With more education on menopause, men may better understand the transition and how it affects their loved ones.
To help support women who are experiencing menopausal symptoms, Mary Jane Minkin, M.D., a practicing gynecologist at the Yale School of Medicine with a special interest in menopause, recommends that male partners encourage women to speak openly with their healthcare providers about what they are going through in regards to menopause.
“Make sure she gets a provider who will really listen to her,” Minkin said. “There’s a lot we can offer to help with symptoms.”
Additionally, partners should be mindful of the little things — like keeping clean bedclothes next to her at night so she can have a dry outfit ready to change into if she sweats through her pajamas.
“Also, if you see she is getting testy, don’t offer her a glass of wine,” Minkin said. “A lot of women turn to wine to calm down, but it makes things worse by precipitating hot flashes, causing her to wake up hotter.”
If a woman needs to sleep in a cool bedroom, her partner may also want to consider getting a dual control electric blanket so they can keep their side of the bed warmer, if desired.
But being supportive to people experiencing menopausal symptoms shouldn’t fall on the male partner’s shoulders alone. All types of partners, including family members, friends and even colleagues, can be there for people as they go through this often uncomfortable transition.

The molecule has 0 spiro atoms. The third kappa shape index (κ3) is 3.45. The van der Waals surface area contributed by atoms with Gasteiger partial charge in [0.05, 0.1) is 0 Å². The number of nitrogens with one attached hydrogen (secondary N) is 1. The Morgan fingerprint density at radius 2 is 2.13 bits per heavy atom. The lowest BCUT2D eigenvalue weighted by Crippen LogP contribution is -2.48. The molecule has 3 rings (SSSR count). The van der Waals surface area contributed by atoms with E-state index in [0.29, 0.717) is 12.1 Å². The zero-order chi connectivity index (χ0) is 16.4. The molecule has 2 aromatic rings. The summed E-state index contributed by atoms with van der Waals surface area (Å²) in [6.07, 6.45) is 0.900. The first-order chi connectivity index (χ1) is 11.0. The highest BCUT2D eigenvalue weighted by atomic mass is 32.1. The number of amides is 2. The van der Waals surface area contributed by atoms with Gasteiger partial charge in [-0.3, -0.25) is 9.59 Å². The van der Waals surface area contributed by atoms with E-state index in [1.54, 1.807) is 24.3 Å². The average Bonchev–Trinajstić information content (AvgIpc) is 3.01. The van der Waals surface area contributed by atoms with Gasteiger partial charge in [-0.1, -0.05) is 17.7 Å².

Even bosses should be tuned into what’s happening (if the employee so wishes) and sensitive to what she needs to be content at work during the menopause transition.
“One simple thing that people — including work colleagues and managers — can do is to make her environment more friendly,” said Minkin. “Let her control the thermostat and understand that she needs the room a bit cooler … Give her windows that she can open and adjust herself. Consider flexible hours that accommodate her body clock. It’s all very simple, but it helps.”
A little support can go a long way.
Encouraging open discussion of menopause with younger generations not only helps women feel safer and more comfortable when they go through menopause, but it can also help prepare their parterns as well. And, it’s important to include our sons in the conversation.
“Your sons are your kids, and they want to know what mom is experiencing,” Minkin said. “And knowing won’t only help them understand and support their mothers, it will also make them better partners if, later in life, they are with a woman.”
Lastly, it can help younger generations if older people who have already been through the transition talk with their family members who are currently going through menopause and offer support.
“People often didn’t talk about these things in the old days,” Minkin said. “But your mother and Queen Victoria went through menopause too. Talking with her can be helpful for both of you.”
*First names only have been used for privacy.
This resource was created with support from Astellas.